What does the OKC bombing and the CIA analyst cover up have in common? That when things go wrong, there is always an attempt to hide it.

I’m not one of those OKC  bombing consipiracists, at least not in the general big government, the President knows kind of way.  But if you were to ask me can this be part of an operation run by an element of the ATF that went horribly wrong, I’d say there is a chance.

Why? Let’s look at a recent example for an answer.  It has been discovered AFTER a long investigation by Congress and the CIA that one of its small group of analysts had, in fact, run an “off the books” operation.  And the guy who they were running was a prisoner in Iran.  ?? Think of what I just said, a small isolated group of analysts ran an operation, without the knowledge of the larger CIA organization, and did it successfully for a while, until their guy got caught. Even after that, they were able to cover up their involvement- in this day and age of no secrets.  So, I ask this question; if they can do it today, why can’t a small group of ATF agents, thinking they were doing the right thing, run an operation involving McVeigh?

And get away with it.

A former FBI agent who went missing in Iran was working for the CIA there, not conducting private business as officials have previously claimed, The Associated Press and the Washington Post reported on Thursday.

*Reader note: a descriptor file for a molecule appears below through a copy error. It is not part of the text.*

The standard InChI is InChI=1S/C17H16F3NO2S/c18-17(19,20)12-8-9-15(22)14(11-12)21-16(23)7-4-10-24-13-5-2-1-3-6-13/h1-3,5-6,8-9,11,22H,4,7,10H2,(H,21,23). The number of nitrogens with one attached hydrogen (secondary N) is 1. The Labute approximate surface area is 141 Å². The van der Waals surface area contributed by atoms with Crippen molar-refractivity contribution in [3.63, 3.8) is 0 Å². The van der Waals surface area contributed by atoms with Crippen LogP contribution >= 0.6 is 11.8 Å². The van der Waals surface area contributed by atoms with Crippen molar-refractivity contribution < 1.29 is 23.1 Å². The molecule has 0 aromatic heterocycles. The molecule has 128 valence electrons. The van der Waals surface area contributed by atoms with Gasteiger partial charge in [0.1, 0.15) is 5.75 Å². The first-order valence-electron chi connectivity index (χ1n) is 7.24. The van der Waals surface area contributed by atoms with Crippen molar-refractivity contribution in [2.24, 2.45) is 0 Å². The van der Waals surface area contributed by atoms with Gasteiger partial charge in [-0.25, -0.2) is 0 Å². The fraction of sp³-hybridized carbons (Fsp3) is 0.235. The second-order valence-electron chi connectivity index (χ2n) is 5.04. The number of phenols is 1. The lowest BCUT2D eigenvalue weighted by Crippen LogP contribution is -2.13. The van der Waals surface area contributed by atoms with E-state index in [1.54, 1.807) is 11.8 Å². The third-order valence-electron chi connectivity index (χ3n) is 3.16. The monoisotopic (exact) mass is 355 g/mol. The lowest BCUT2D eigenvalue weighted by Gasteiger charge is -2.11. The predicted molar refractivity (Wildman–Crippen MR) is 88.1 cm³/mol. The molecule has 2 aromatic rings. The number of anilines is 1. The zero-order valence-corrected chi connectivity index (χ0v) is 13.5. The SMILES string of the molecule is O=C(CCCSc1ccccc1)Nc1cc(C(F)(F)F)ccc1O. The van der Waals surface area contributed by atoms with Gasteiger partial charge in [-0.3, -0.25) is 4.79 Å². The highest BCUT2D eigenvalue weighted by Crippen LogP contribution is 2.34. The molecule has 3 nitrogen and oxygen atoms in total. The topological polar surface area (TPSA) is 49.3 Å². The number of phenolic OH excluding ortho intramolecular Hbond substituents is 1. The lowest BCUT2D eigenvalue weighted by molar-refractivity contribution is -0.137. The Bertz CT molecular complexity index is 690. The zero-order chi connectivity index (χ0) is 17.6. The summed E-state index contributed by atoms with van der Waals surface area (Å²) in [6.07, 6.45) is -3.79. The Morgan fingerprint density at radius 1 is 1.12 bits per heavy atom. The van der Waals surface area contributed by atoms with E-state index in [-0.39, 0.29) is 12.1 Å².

Both the State Department and Bob Levinson’s family have long denied he was working for the U.S. government when he disappeared on a trip to Iran in 2007.

But Thursday’s reports from the Washington Post and the AP claim that Levinson had been on a CIA mission to dig up information.

A source who’s involved in the matter told CNN that there’s proof that Levinson worked for the CIA undercover and under contract while also working as a private investigator.

The AP says it decided to move forward with publishing the sensitive story after holding off several times.

Basically, it goes like this-

Levinson, a former experienced agent, is recruited by a group of analysts needing some intelligence work done and didn’t want to wade through the bureaucracy to get the operational side of the CIA to do it for them.  So they hired Levinson through a cut out contract and sent him around the world digging up information he fed back to the group’s leader through her personal email or by packages delivered to her home.

The vaunted CIA- which knows everything about you illegally it seems,  never knew- and this is key. To their defense, the CIA operational side may be a bureaucratic nightmare, but for a reason. When they put together an operation, they make sure everybody involved as a way out. It looks to dicey, the agent doesn’t go.  In this case, Levinson went even when others were concerned about the safety of the operation.

When the group sent Levinson to Iran  he is kidnapped.  (Cocky got him caught.) The CIA is confronted, they check their files and say “Nope, no Levinson is working for us.” and they weren’t lying.  Then after being pressed by the family the CIA  kept digging, and with the help of a private attorney and investigator hired the family, the CIA stumbled onto the small group.